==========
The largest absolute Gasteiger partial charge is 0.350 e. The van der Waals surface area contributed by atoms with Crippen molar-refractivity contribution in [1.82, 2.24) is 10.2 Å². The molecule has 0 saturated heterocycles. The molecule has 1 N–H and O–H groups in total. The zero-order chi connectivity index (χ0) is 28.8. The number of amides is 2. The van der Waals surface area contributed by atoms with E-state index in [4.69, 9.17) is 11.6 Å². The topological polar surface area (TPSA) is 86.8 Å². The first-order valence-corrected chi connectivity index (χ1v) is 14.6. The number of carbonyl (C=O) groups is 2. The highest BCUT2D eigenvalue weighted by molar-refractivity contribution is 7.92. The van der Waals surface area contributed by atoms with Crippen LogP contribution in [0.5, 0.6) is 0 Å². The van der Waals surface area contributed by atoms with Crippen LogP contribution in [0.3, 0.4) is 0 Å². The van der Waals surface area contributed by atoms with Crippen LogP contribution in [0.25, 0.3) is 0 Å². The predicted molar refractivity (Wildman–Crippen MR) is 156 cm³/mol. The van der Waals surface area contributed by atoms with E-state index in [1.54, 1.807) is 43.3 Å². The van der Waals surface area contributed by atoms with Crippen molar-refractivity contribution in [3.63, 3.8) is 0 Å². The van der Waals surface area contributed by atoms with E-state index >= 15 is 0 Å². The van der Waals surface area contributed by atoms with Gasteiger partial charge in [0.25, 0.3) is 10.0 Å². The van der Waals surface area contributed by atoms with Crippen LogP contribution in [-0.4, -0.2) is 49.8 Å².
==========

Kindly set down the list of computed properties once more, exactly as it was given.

The largest absolute Gasteiger partial charge is 0.350 e. The van der Waals surface area contributed by atoms with Crippen molar-refractivity contribution in [1.82, 2.24) is 10.2 Å². The molecule has 0 saturated heterocycles. The molecule has 1 N–H and O–H groups in total. The zero-order chi connectivity index (χ0) is 28.8. The number of amides is 2. The van der Waals surface area contributed by atoms with E-state index in [4.69, 9.17) is 11.6 Å². The topological polar surface area (TPSA) is 86.8 Å². The first-order valence-corrected chi connectivity index (χ1v) is 14.6. The number of carbonyl (C=O) groups is 2. The highest BCUT2D eigenvalue weighted by molar-refractivity contribution is 7.92. The van der Waals surface area contributed by atoms with Crippen LogP contribution in [0.5, 0.6) is 0 Å². The van der Waals surface area contributed by atoms with Crippen LogP contribution in [0.3, 0.4) is 0 Å². The van der Waals surface area contributed by atoms with Crippen LogP contribution in [0.25, 0.3) is 0 Å². The predicted molar refractivity (Wildman–Crippen MR) is 156 cm³/mol. The van der Waals surface area contributed by atoms with E-state index in [1.54, 1.807) is 43.3 Å². The van der Waals surface area contributed by atoms with Crippen molar-refractivity contribution in [3.63, 3.8) is 0 Å². The van der Waals surface area contributed by atoms with E-state index >= 15 is 0 Å². The van der Waals surface area contributed by atoms with Gasteiger partial charge in [0.25, 0.3) is 10.0 Å². The van der Waals surface area contributed by atoms with Crippen LogP contribution in [-0.4, -0.2) is 49.8 Å².